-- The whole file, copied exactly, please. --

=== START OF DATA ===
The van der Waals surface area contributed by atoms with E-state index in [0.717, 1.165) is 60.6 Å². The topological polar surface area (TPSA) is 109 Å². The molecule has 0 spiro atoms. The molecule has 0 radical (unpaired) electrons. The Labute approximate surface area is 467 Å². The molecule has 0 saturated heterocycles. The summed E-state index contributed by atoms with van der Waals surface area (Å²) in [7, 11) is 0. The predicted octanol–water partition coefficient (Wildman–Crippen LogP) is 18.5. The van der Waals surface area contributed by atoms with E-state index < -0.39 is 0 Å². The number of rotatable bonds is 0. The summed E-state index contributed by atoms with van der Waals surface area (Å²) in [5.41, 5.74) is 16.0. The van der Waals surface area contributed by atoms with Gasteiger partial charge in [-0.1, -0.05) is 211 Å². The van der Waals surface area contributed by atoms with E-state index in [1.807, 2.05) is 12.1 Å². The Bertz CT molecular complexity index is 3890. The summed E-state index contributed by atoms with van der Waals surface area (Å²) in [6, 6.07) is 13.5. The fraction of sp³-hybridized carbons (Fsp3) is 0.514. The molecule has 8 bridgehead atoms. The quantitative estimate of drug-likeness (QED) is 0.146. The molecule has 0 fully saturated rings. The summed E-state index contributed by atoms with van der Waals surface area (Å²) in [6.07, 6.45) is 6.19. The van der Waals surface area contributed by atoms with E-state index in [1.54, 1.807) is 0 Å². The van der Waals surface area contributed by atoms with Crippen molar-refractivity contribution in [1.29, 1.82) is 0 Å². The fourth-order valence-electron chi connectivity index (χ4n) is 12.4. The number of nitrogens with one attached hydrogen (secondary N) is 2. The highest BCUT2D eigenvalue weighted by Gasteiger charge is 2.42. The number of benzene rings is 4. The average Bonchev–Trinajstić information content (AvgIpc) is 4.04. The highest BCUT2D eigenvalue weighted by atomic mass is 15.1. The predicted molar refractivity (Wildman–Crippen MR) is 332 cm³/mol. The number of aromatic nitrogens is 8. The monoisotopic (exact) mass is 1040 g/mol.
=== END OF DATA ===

The van der Waals surface area contributed by atoms with E-state index in [0.717, 1.165) is 60.6 Å². The topological polar surface area (TPSA) is 109 Å². The molecule has 0 spiro atoms. The molecule has 0 radical (unpaired) electrons. The Labute approximate surface area is 467 Å². The molecule has 0 saturated heterocycles. The summed E-state index contributed by atoms with van der Waals surface area (Å²) in [7, 11) is 0. The predicted octanol–water partition coefficient (Wildman–Crippen LogP) is 18.5. The van der Waals surface area contributed by atoms with E-state index < -0.39 is 0 Å². The number of rotatable bonds is 0. The summed E-state index contributed by atoms with van der Waals surface area (Å²) in [5.41, 5.74) is 16.0. The van der Waals surface area contributed by atoms with Gasteiger partial charge in [-0.1, -0.05) is 211 Å². The van der Waals surface area contributed by atoms with E-state index in [1.807, 2.05) is 12.1 Å². The Bertz CT molecular complexity index is 3890. The summed E-state index contributed by atoms with van der Waals surface area (Å²) in [6, 6.07) is 13.5. The fraction of sp³-hybridized carbons (Fsp3) is 0.514. The molecule has 8 bridgehead atoms. The quantitative estimate of drug-likeness (QED) is 0.146. The molecule has 0 fully saturated rings. The summed E-state index contributed by atoms with van der Waals surface area (Å²) in [6.07, 6.45) is 6.19. The van der Waals surface area contributed by atoms with E-state index in [1.54, 1.807) is 0 Å². The van der Waals surface area contributed by atoms with Crippen molar-refractivity contribution in [1.29, 1.82) is 0 Å². The fourth-order valence-electron chi connectivity index (χ4n) is 12.4. The number of nitrogens with one attached hydrogen (secondary N) is 2. The highest BCUT2D eigenvalue weighted by Gasteiger charge is 2.42. The number of benzene rings is 4. The average Bonchev–Trinajstić information content (AvgIpc) is 4.04. The highest BCUT2D eigenvalue weighted by atomic mass is 15.1. The predicted molar refractivity (Wildman–Crippen MR) is 332 cm³/mol. The number of aromatic nitrogens is 8. The monoisotopic (exact) mass is 1040 g/mol.